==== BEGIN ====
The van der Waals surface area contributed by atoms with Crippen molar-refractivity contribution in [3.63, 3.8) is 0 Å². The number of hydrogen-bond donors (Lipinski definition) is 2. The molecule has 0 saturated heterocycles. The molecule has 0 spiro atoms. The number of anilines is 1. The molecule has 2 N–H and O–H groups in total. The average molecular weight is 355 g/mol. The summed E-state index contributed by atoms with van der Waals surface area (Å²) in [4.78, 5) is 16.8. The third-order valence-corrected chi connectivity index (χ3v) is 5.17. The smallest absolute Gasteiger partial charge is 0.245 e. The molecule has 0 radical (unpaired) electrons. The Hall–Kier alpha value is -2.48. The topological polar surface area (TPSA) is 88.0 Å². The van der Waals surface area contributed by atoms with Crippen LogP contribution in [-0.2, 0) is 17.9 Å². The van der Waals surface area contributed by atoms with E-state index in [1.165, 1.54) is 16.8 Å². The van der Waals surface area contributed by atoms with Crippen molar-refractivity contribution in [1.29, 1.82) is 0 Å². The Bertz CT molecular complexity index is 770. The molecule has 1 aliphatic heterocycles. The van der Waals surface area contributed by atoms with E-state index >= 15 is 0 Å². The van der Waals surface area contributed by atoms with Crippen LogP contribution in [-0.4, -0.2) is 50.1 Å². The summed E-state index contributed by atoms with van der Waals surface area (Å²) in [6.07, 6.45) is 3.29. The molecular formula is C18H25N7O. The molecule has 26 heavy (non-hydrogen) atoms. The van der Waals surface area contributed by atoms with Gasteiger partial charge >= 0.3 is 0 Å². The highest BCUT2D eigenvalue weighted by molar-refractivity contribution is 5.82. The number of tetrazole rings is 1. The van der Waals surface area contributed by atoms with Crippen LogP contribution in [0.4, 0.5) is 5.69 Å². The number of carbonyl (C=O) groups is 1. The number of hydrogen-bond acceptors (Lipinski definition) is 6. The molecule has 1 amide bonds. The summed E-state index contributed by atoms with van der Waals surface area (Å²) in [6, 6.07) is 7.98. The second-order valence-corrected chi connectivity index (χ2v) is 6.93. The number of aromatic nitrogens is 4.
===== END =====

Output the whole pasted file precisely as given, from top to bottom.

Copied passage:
The van der Waals surface area contributed by atoms with Crippen molar-refractivity contribution in [3.63, 3.8) is 0 Å². The number of hydrogen-bond donors (Lipinski definition) is 2. The molecule has 0 saturated heterocycles. The molecule has 0 spiro atoms. The number of anilines is 1. The molecule has 2 N–H and O–H groups in total. The average molecular weight is 355 g/mol. The summed E-state index contributed by atoms with van der Waals surface area (Å²) in [4.78, 5) is 16.8. The third-order valence-corrected chi connectivity index (χ3v) is 5.17. The smallest absolute Gasteiger partial charge is 0.245 e. The molecule has 0 radical (unpaired) electrons. The Hall–Kier alpha value is -2.48. The topological polar surface area (TPSA) is 88.0 Å². The van der Waals surface area contributed by atoms with Crippen LogP contribution in [-0.2, 0) is 17.9 Å². The van der Waals surface area contributed by atoms with E-state index in [1.165, 1.54) is 16.8 Å². The van der Waals surface area contributed by atoms with Crippen molar-refractivity contribution in [1.29, 1.82) is 0 Å². The Bertz CT molecular complexity index is 770. The molecule has 1 aliphatic heterocycles. The van der Waals surface area contributed by atoms with E-state index >= 15 is 0 Å². The van der Waals surface area contributed by atoms with Crippen LogP contribution in [-0.4, -0.2) is 50.1 Å². The summed E-state index contributed by atoms with van der Waals surface area (Å²) in [6.07, 6.45) is 3.29. The molecular formula is C18H25N7O. The molecule has 26 heavy (non-hydrogen) atoms. The van der Waals surface area contributed by atoms with Gasteiger partial charge >= 0.3 is 0 Å². The highest BCUT2D eigenvalue weighted by molar-refractivity contribution is 5.82. The number of tetrazole rings is 1. The van der Waals surface area contributed by atoms with Crippen LogP contribution in [0.4, 0.5) is 5.69 Å². The number of carbonyl (C=O) groups is 1. The number of hydrogen-bond acceptors (Lipinski definition) is 6. The molecule has 1 amide bonds. The summed E-state index contributed by atoms with van der Waals surface area (Å²) in [6, 6.07) is 7.98. The second-order valence-corrected chi connectivity index (χ2v) is 6.93. The number of aromatic nitrogens is 4.